“Love? Two hairpins
On the bottom
Of my backpack’s pocket.”
Zbraně pro Erató (free translation)
Love? A sense
Of a leather jacket.
Love? A picture
Of a snowy
Love? A chalet
In a snowstorm
Won’t last a week.
Love? The first kiss
In the school hall
Love? A letter abyss
Love? The sound
Love? The wings
Love? Two hands
In the forest.
Love? Just a shadow
Of an innocent
Love? A gap ‘tween
And the stage.
Love? A poem
From the Diary’s
(quarter of a century later)
Love? A lover
And a friend.
Love? A relationship
You wish would
Love? Two little
The best girl of all
Is your mother.
we were inspired by the series The Young Pope where the pope writes a letter about love (see below).
Love lost, love found….. we can’t wait to read your ideas and poems on this topic.
Marie, Jarek, Adam
What is more beautiful, my love? Love lost or love found? Don’t laugh at me, my love. I know it, I’m awkward and naive when it comes to love, and I ask questions straight out of a pop song. This doubt overwhelms me and undermines me, my love. To find… . or to lose? All around me, people don’t stop yearning. Did they lose or did they find? I can’t say. An orphan has no way of knowing. An orphan lacks a first love. The love for his mama and papa. That’s the source of his awkwardness, his naiveté. You said to me, on that deserted beach in California, “you can touch my legs.” But I didn’t do it. There, my love, is love lost. That’s why I’ve never stopped wondering, since that day: where have you been? Where you are now?
And you, the shining gleam of my misspent youth, did you lose or did you find? I don’t know. And I will never know. I can’t even remember your name, my love. And I don’t have the answer. But this is how I like to imagine it, the answer. In the end, my love, we have no choice. We have to find.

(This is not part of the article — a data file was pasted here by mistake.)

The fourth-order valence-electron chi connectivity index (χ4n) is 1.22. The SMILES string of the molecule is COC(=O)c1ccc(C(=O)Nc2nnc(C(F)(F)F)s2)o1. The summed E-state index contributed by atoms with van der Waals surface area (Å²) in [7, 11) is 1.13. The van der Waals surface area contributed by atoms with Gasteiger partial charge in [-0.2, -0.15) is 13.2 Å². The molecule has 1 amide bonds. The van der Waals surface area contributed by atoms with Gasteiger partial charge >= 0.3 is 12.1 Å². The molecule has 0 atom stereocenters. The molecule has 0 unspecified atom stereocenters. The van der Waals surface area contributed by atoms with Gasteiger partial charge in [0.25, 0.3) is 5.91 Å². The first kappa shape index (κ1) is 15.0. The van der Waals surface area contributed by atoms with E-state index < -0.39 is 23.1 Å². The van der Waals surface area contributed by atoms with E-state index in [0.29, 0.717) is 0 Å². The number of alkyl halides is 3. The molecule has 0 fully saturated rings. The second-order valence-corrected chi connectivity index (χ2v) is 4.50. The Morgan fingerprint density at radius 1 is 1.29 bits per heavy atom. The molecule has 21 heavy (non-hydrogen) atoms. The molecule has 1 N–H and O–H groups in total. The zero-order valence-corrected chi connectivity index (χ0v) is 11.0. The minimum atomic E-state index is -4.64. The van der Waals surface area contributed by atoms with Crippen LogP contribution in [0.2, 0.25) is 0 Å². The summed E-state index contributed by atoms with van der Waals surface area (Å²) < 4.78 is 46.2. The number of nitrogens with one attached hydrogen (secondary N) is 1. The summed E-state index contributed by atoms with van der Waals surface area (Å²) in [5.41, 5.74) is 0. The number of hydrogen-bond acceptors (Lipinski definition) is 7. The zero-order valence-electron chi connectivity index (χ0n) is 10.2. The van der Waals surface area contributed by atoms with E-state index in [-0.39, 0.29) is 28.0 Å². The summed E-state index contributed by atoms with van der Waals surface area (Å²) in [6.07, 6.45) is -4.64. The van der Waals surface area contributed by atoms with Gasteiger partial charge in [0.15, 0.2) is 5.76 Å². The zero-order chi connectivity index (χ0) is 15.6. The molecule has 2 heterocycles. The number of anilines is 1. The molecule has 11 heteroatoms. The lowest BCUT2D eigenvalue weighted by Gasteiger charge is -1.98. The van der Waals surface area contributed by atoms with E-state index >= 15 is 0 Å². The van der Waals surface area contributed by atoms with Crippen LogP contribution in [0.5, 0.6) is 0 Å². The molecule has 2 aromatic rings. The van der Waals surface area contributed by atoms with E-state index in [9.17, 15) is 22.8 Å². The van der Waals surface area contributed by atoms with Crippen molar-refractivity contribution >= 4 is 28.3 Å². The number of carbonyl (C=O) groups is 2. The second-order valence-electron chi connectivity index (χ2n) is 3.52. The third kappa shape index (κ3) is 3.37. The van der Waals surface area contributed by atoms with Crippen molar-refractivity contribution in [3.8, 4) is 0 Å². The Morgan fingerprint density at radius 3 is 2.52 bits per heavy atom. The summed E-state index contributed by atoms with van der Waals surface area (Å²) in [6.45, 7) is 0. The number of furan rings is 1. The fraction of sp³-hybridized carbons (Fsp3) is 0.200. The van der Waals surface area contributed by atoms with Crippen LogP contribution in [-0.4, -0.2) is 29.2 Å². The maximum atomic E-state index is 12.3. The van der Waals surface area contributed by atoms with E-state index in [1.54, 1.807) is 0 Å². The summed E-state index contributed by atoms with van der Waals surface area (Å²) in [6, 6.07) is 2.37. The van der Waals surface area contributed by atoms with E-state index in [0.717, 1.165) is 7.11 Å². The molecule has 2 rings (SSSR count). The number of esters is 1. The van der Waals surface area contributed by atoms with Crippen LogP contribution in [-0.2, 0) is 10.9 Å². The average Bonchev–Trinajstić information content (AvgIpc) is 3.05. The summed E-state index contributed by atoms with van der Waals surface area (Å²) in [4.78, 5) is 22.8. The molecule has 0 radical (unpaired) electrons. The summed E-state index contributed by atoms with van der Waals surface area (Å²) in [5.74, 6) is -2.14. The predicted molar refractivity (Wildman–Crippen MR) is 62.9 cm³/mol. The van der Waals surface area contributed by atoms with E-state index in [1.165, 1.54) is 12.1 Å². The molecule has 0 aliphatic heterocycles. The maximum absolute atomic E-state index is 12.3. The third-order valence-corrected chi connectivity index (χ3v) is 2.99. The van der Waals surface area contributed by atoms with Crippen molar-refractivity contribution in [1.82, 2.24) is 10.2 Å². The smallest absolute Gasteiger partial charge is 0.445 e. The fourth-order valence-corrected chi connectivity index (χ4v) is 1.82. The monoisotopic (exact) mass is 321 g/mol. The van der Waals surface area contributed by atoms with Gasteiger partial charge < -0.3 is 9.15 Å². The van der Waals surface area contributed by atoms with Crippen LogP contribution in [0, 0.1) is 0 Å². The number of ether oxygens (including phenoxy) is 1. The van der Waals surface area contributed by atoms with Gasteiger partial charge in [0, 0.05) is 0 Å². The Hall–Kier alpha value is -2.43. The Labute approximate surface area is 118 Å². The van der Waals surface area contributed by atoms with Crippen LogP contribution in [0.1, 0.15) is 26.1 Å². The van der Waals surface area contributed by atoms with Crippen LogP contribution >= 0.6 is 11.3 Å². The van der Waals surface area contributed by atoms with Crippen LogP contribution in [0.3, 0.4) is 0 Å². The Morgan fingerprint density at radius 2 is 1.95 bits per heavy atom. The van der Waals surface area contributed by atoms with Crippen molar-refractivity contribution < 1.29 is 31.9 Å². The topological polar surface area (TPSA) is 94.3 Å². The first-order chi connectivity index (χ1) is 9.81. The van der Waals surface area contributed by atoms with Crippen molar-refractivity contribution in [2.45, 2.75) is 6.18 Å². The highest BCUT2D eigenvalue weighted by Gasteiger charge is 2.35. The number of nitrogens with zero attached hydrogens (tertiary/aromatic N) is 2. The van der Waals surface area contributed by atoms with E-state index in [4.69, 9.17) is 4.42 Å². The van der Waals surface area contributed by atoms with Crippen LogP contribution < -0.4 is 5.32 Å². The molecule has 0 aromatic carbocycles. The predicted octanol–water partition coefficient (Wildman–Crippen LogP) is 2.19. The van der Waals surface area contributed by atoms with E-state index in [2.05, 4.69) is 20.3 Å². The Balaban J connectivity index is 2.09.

The lady from within the walls,
Has no need of wooden doors.
Freely roams from room to room,
Poised in silence ready to loom,
With dark intentions to consume,
No other reason I must assume.
Her incessant taping upon the wall,
Terrified, unable to cry out or call,
Was she invited? No! Not at all.
Silence ensures but wait there’s more,
As she appears from within the wall,
Dark as ebony, slender and so tall!
As she glides towards my bed,
Straining to hear what’s being said,
Persistent whispering in my head.
Paralysed, unable to move a leg,
Fear ensued, filled with dread,
Confronted by a living dead.
Mist swirling in across the moor,
Shrouds the walls of the Great Hall.
A silhouette; childlike at the door,
Stands trembling unable to take anymore.
Swiftly running across cobbled ground,
With Stealth; mindful to make no sound.
Her plight would seem a torrid tale,
Placed in service put up for sale.
Condemned if found to a living hell,
To spend her life in a prison cell.
Escape she must; she cannot fail
Whom to run to whom to tell?
Fleeting feet cross frozen ground,
In the distance baying hounds.
The forest briefly mutes the sounds,
On she runs; fearful of being found.
In the distance, a tavern outside of town,
With a stable to rest in; to lie down.
Almost at once the warmth of dry straw,
Allowing a brief moment to withdraw,
To relive events that took place before.
That fateful night; a hand on her door.
Bleary eyed ignorant of what was in store.
Her weeping mother she’d see no more.
Rancid sack placed upon her head,
Dragged screaming from a comfy bed.
No words are spoken, nothing said,